Situated on a small island in Loch Awe in Scotland, Kilchurn Castle consisted of structures built from the 15th century through to the 17th century.
As with many other castles, Kilchurn is a place with a long and vibrant history, a few obscure and eerie stories, and an astounding landscape that surrounds it on all sides.
The first record of the castle was in a charter dated March 1449, entitled “apud Castrum de Glenurquhay,” which would translate as “at the castle of Glenurquhay.” The building resembled the ancestral home of the Campbells of Glen Orchy, who later became the Earls of Breadalbane (the Breadalbane family line of the Clan Campbell).
The original constellation of structures comprised of the courtyard and a five-storey tower house which contained a hall, private chamber, a cellar, and of course, a prison. It was Sir Colin Campbell, first Lord of Glenorchy, who initiated the building of the tower in the 1400s. He also raised the defenses by encompassing the courtyard with an outer wall.
In 1432, Colin, the second son of Duncan Campbell, was granted Glenorchy, at the north end of Loch Awe. This was done to ensure Colin’s loyalty after the unexpected death of his elder brother, Gillespic. The “Laich hall” (Looks onto Loch Awe) was then added by Colin’s son Duncan, the 2nd Lord. He built the hall in the courtyard before he lost his life at the Battle of Flodden in 1513.
Further extensions of the primary castle features were built throughout the 1500s when a hall was added to the south side. More building took place in the 16th and 17th centuries. Four notable angle-turrets on the top of the tower house were added by Colin, the 6th Lord. He was also responsible for relocating the Campbells of Glenorchy from Kilchurn to their new residence of Balloch, in Perthshire. He passed away in 1583..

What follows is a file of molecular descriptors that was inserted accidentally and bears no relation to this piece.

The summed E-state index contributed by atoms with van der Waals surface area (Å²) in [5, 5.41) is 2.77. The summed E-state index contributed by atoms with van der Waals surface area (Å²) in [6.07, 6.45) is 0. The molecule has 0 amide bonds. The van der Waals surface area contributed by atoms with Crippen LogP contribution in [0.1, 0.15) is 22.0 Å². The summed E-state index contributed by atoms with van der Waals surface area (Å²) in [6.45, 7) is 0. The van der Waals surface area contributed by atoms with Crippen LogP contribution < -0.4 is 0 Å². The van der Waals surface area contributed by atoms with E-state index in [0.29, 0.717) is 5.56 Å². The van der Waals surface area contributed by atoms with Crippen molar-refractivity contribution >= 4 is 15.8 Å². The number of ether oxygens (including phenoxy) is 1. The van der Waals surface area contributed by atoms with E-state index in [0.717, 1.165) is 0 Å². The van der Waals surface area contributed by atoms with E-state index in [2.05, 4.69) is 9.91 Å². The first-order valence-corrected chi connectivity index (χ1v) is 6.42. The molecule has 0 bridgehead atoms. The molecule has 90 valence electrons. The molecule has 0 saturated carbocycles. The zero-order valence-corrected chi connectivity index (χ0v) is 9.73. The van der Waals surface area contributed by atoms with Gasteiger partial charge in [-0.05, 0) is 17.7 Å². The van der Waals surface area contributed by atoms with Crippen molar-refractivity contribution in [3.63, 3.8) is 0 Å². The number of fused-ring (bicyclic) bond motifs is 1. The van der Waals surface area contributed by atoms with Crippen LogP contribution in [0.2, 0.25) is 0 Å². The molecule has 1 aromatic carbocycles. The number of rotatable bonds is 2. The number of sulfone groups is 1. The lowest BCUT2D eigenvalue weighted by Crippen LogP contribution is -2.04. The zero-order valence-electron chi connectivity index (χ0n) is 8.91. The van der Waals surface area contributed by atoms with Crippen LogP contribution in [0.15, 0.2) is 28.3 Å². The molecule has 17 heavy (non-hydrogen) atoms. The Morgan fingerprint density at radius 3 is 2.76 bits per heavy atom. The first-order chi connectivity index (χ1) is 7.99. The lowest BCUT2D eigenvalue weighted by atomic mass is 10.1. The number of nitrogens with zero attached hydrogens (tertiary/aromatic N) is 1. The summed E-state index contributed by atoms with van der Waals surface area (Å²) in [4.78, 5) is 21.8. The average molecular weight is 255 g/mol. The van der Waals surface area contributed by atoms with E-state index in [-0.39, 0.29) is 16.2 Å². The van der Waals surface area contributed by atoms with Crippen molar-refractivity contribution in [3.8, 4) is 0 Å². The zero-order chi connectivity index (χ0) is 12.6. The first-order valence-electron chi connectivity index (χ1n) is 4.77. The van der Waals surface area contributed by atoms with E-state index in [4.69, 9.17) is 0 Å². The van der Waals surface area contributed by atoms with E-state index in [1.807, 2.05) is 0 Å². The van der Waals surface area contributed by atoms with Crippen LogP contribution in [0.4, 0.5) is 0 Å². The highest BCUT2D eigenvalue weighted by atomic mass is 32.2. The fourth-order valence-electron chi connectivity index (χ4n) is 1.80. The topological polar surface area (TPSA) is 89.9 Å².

The castle found a new purpose in 1689 when Sir John Campbell of Glenorchy, 1st Earl of Breadalbane, retired to his ancestral seat and arranged to convert the castle into a garrison stronghold. At this point, the tower house was changed to accommodate officers, while a barracks with the capacity to house 200 men was erected on the north side of the courtyard. To date, the barracks block remains relatively intact and counts as the oldest surviving barracks on the British mainland according to Historic Environment Scotland.
The castle was taken under the control of a government garrison during the 1715 and 1745 Jacobite uprising. Nevertheless, as an outpost, it saw little use. By 1740, the Campbells were already residing at their new home at Taymouth Castle, so they attempted to sell Kilchurn to the government but failed.
Perhaps one of the most interesting parts of the castle’s history took place in 1760 when Kilchurn was struck and badly damaged by lightning and was ultimately abandoned. The remains of the turret from atop the tower which is now scattered upside-down in the center of the courtyard, are a testimony of the violent event in 1760.
The castle was never renovated after the disastrous lightning strike, and sadly, it quickly began to decay. During the following years, its roof fell in and the castle ruins eventually became a source of free construction materials for other nearby landowners.
In the early 19th century, the island became connected with the shore as the water level of Loch Awe dropped, and this was the first time in history that the castle was accessible by land. At the current time, the castle still stands on the long peninsula. MacGibbon and Ross, two notable Scottish architects of the 19th century, studied the complex sometime around 1887, after which restoration works were set up and had seemingly altered some of the castle’s original characteristics.
The ruin is now in the care of Historic Scotland and can be visited by the curious explorer throughout the summer. Considered a nationally significant site, Kilchurn Castle is also a scheduled monument of the United Kingdom.. .